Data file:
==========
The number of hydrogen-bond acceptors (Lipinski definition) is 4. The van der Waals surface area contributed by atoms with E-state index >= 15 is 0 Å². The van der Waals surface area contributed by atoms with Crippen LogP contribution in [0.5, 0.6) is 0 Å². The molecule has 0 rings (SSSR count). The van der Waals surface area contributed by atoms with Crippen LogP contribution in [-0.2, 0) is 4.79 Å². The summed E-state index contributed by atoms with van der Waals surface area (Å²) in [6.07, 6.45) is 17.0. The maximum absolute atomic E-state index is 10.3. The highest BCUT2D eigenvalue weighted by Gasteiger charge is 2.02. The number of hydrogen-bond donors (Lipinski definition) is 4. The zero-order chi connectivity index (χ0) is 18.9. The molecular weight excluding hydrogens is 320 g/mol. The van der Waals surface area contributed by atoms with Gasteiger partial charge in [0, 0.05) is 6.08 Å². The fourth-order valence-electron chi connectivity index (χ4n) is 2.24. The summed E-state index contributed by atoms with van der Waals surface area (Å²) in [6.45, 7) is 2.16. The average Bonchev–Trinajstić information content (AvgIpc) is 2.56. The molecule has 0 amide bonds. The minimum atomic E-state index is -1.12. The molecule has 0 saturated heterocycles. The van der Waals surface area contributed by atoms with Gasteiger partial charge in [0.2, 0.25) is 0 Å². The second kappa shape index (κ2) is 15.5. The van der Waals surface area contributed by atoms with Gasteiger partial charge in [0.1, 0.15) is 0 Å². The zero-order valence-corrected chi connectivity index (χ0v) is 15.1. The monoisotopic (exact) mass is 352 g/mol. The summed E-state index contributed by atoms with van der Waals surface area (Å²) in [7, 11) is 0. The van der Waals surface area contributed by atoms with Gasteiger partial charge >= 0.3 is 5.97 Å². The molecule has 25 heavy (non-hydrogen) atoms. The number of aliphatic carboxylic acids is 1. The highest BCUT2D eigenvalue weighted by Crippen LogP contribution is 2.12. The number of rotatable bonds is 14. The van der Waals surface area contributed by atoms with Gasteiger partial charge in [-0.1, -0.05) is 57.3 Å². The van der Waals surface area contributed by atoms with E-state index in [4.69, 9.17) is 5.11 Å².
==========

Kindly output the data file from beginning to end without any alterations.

The number of hydrogen-bond acceptors (Lipinski definition) is 4. The van der Waals surface area contributed by atoms with E-state index >= 15 is 0 Å². The van der Waals surface area contributed by atoms with Crippen LogP contribution in [0.5, 0.6) is 0 Å². The molecule has 0 rings (SSSR count). The van der Waals surface area contributed by atoms with Crippen LogP contribution in [-0.2, 0) is 4.79 Å². The summed E-state index contributed by atoms with van der Waals surface area (Å²) in [6.07, 6.45) is 17.0. The maximum absolute atomic E-state index is 10.3. The highest BCUT2D eigenvalue weighted by Gasteiger charge is 2.02. The number of hydrogen-bond donors (Lipinski definition) is 4. The zero-order chi connectivity index (χ0) is 18.9. The molecular weight excluding hydrogens is 320 g/mol. The van der Waals surface area contributed by atoms with Gasteiger partial charge in [0, 0.05) is 6.08 Å². The fourth-order valence-electron chi connectivity index (χ4n) is 2.24. The summed E-state index contributed by atoms with van der Waals surface area (Å²) in [6.45, 7) is 2.16. The average Bonchev–Trinajstić information content (AvgIpc) is 2.56. The molecule has 0 amide bonds. The minimum atomic E-state index is -1.12. The molecule has 0 saturated heterocycles. The van der Waals surface area contributed by atoms with Gasteiger partial charge in [0.2, 0.25) is 0 Å². The second kappa shape index (κ2) is 15.5. The van der Waals surface area contributed by atoms with Gasteiger partial charge in [0.1, 0.15) is 0 Å². The zero-order valence-corrected chi connectivity index (χ0v) is 15.1. The monoisotopic (exact) mass is 352 g/mol. The summed E-state index contributed by atoms with van der Waals surface area (Å²) in [7, 11) is 0. The van der Waals surface area contributed by atoms with Gasteiger partial charge >= 0.3 is 5.97 Å². The molecule has 25 heavy (non-hydrogen) atoms. The number of aliphatic carboxylic acids is 1. The highest BCUT2D eigenvalue weighted by Crippen LogP contribution is 2.12. The number of rotatable bonds is 14. The van der Waals surface area contributed by atoms with Gasteiger partial charge in [-0.1, -0.05) is 57.3 Å². The van der Waals surface area contributed by atoms with E-state index in [4.69, 9.17) is 5.11 Å².